Paternal Inheritance of Bisphenol A Cardiotoxic Effects: The Implications of Sperm Epigenome.
Int J Mol Sci. 2021 Feb 20 ;22(4). Epub 2021 Feb 20. PMID: 33672782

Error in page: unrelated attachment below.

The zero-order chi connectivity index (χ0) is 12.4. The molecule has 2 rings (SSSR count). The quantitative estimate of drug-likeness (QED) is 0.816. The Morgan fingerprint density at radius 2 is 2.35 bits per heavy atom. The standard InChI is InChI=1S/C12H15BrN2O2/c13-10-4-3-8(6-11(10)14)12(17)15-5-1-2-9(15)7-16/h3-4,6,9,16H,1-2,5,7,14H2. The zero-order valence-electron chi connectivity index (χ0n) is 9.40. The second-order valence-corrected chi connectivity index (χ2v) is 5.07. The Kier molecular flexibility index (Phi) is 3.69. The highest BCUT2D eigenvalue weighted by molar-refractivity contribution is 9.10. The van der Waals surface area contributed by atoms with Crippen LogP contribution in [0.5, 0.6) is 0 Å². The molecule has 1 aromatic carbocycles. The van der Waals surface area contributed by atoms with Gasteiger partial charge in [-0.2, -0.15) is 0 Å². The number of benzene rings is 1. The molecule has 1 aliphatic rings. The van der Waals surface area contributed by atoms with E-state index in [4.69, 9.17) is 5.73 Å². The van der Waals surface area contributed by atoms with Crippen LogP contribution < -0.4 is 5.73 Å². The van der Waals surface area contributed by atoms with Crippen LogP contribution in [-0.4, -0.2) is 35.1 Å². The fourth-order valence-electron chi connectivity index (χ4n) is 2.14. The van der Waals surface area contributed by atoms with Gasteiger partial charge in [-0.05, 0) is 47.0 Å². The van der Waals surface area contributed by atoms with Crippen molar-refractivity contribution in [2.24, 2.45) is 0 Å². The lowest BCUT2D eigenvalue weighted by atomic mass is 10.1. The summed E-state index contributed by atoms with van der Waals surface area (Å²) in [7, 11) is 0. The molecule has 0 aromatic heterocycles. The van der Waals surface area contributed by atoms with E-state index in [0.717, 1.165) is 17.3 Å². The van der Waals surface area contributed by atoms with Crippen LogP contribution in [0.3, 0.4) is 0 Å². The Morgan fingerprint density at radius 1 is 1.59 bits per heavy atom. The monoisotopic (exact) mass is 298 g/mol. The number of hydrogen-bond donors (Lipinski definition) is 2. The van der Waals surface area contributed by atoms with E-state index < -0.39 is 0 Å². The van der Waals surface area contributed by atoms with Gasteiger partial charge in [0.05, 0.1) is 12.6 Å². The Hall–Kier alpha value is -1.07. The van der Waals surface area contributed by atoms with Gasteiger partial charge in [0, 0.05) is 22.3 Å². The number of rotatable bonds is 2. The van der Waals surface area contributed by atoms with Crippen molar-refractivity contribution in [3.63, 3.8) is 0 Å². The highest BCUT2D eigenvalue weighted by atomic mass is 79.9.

Parental exposure to bisphenol A (BPA) has been linked to a greater incidence of congenital diseases. We have demonstrated that BPA induces in zebrafish males an increase in the acetylation of sperm histones that is transmitted to the blastomeres of the unexposed progeny. This work is aimed to determine whether histone hyperacetylation promoted by paternal exposure to BPA is the molecular mechanism underlying the cardiogenesis impairment in the descendants. Zebrafish males were exposed to 100 and 2000µg/L BPA during early spermatogenesis and mated with non-exposed females. We analyzed in the progeny the expression of genes involved in cardiogenesis and the epigenetic profile. Once the histone hyperacetylation was confirmed, treatment with epigallocatechin gallate (EGCG), an inhibitor of histoneacetyltransferases, was assayed on F1 embryos. Embryos from males exposed to 2000 µg/L BPA overexpressed the transcription factorand the receptor, showing their own promoters-as well as that of-an enrichment in H3K9ac. In embryos treated with EGCG, both gene expression and histone acetylation (global and specific) returned to basal levels, and the phenotype was recovered. As shown by the results, the histone hyperacetylated landscape promoted by BPA in the sperm alters the chromatin structure of the progeny, leading to the overexpression of the histone acetyltransferase and genes involved in cardiogenesis.